On completion day, which is usually 1-3 weeks after the Exchange Of Contracts, your conveyancer will send any monies owed to the seller’s conveyancer. When this has been received, you will receive the keys to your new home.
Your conveyancer will also:
- Make the Stamp Duty payment and submit the relevant forms to the HMRC
- Receive the Transfer Deed from the seller’s conveyancer
- Deal with any post-completion requirements for the landlord or management company
- Register the change of ownership
Meanwhile, you will…
- Pay any other fees that are asked of you
- Consult with your conveyancer on the paperwork you need to check
- Make yourself a well-deserved cup of tea and enjoy your new flat or house!
What Fees Occur with Leasehold Conveyancing?
The fees payable by you will vary, depending on the conveyancer you choose and the accommodation you are planning to move into. Therefore, the following are estimated figures.
- Legal fees: £850-£1500
- Search pack fees: £280
- Land Registry fee: £200-£300
- Bank transfer fees £20-£30
- Stamp Duty Land Tax: Dependant on the price of the property
- Help to Buy Supplement: £200-£300 (if this applies to you)
- Notice of transfer £150
These are just some of the fees involved but there may be others. Your conveyancer will explain these to you.
How Long Does Leasehold Conveyancing Take?
The process can take between 8-10 weeks but in some cases, there could be delays which can make the whole process longer.
Delays can happen if the conveyancer has to wait for the money that you owe or if the landlord takes a long time to reply to messages. If you are in a chain, further delays can arise, for a variety of different reasons. And as a range of different complications can arise with leases, there could be other reasons for a delay. As such, the whole process could take as long as six months in a worst-case scenario.
Should I Make A Leasehold Purchase?
When choosing where to live, you could consider a freehold property. You would then own your property outright and as such, you would be responsible for such things as buildings insurance and maintenance costs. Despite these expenses, many people prefer to own a property rather than lease it. But as leases span for long periods of time, a leasehold could still be a viable option.
Leases generally span between 99 and 999 years but you could also buy a property with a short lease (usually under 80 years).
You can extend your lease once you have been in your home for two years, so provided you keep to the terms that have been laid out in your agreement with the freeholder, you are unlikely to lose your property. When leases are extended, leaseholders can sometimes buy their home so this is something you might consider.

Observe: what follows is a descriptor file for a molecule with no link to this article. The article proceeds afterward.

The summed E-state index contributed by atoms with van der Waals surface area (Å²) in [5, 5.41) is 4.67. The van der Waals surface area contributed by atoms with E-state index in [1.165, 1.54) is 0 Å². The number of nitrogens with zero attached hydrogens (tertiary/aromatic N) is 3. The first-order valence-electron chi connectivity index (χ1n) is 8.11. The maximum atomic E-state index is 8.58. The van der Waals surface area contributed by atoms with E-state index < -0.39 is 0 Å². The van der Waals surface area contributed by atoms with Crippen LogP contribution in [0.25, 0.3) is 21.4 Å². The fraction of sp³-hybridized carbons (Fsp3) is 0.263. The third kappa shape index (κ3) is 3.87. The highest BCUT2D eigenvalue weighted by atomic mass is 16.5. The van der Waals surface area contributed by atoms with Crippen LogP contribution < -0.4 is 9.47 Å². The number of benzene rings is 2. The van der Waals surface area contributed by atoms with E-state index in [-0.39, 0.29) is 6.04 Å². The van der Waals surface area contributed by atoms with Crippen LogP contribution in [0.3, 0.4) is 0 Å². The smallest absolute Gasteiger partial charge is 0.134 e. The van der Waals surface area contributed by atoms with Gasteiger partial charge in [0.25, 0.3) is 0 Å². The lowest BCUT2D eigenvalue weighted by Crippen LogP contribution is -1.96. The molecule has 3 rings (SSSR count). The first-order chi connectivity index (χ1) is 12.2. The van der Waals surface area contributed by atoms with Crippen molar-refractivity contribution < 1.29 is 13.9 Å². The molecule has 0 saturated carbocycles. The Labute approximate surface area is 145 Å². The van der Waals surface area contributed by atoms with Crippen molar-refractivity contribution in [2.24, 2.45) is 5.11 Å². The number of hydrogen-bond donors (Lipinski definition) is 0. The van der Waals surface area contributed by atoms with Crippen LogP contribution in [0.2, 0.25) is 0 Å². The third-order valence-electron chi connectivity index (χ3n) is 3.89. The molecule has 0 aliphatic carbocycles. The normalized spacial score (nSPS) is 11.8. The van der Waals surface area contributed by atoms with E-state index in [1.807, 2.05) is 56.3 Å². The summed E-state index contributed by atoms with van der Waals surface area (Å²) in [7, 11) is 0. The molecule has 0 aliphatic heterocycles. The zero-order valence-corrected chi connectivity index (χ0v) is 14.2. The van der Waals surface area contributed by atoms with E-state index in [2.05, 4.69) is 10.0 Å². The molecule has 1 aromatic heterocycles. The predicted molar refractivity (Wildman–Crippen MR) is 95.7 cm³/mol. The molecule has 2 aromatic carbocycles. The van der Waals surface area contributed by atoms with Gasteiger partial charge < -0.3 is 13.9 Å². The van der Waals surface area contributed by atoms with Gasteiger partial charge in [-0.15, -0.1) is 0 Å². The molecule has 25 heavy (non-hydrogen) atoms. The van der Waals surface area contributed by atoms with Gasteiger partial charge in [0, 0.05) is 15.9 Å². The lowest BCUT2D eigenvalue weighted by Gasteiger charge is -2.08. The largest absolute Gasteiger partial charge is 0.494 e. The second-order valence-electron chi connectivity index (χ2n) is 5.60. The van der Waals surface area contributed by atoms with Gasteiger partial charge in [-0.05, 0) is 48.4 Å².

It’s important to bear in mind that if you are buying a leasehold property with a short lease, and it is under 70 years, you may have difficulty getting a mortgage as lenders often require a minimum lease length of 70 years or longer. However, the team at YesCanDo Money can advise you further so arrange a meeting with us to discuss your options.
In terms of costs, leasehold properties are often cheaper than freehold properties. If you’re a first-time buyer trying to get on the property ladder, this could be quite appealing to you. The number of leasehold houses has grown in recent years due to the increase of new builds being developed, so it shouldn’t be too hard to find a place to call home.
You could also consider a leasehold flat, especially if you don’t need a larger home, as this is an even cheaper way to get on the property ladder.
But while the property you acquire might be cheaper, you will have to cover the ground rent and service charges that will be laid out in your agreement. These are usually fixed but they can change year by year. These charges cover the upkeep of the building, such as repairs to communal areas and maintenance of the exterior, so there is a valid reason for paying these fees.
These extra charges can be costly but on the flip side, you won’t have to pay for buildings insurance as this will be covered by the freeholder. Where costs are concerned then, there are pros and cons so it’s advisable to research these before making a decision on a purchase.
How YesCanDo Money Can Help
It’s been our experience as a mortgage broker that it is important to get a conveyor that specialises or at least has plenty of experience with leasehold properties. When you are buying a leasehold property it is easy to only concentrate on the purchase going through as quickly as possible. Our opinion is it is even more important that the lease on the property will con cause you problems or even become a nightmare for you in the future.
If you are thinking about buying a leasehold property, get in touch with our expert team. We are authorised and regulated by the Financial Conduct Authority and as such, can give you honest and impartial advice to help you with your mortgage. By getting your mortgage sorted early, you can speed up the leasehold process.
We know which mortgage lenders are leasehold friendly so we can contact these on your behalf. It’s important to note that mortgage rates can sometimes be higher on leasehold properties but as we search the mortgage market for you, we will look for the lowest rates available for your particular set of circumstances. We can also give you further advice on how to bring down the cost of your mortgage to offset the expenses associated with a lease.
Of course, we can also get you a great mortgage on a freehold property too, so regardless of your preference, we are here for you.
To learn more, book an appointment with one of our advisers and we will give you all the advice and support you need. As all of our services are FEE-FREE, you won’t have to pay the fees that certain other mortgage brokers might charge you during your house move.
- Getting a Leasehold Mortgage
- Leasehold vs Freehold: What’s the difference?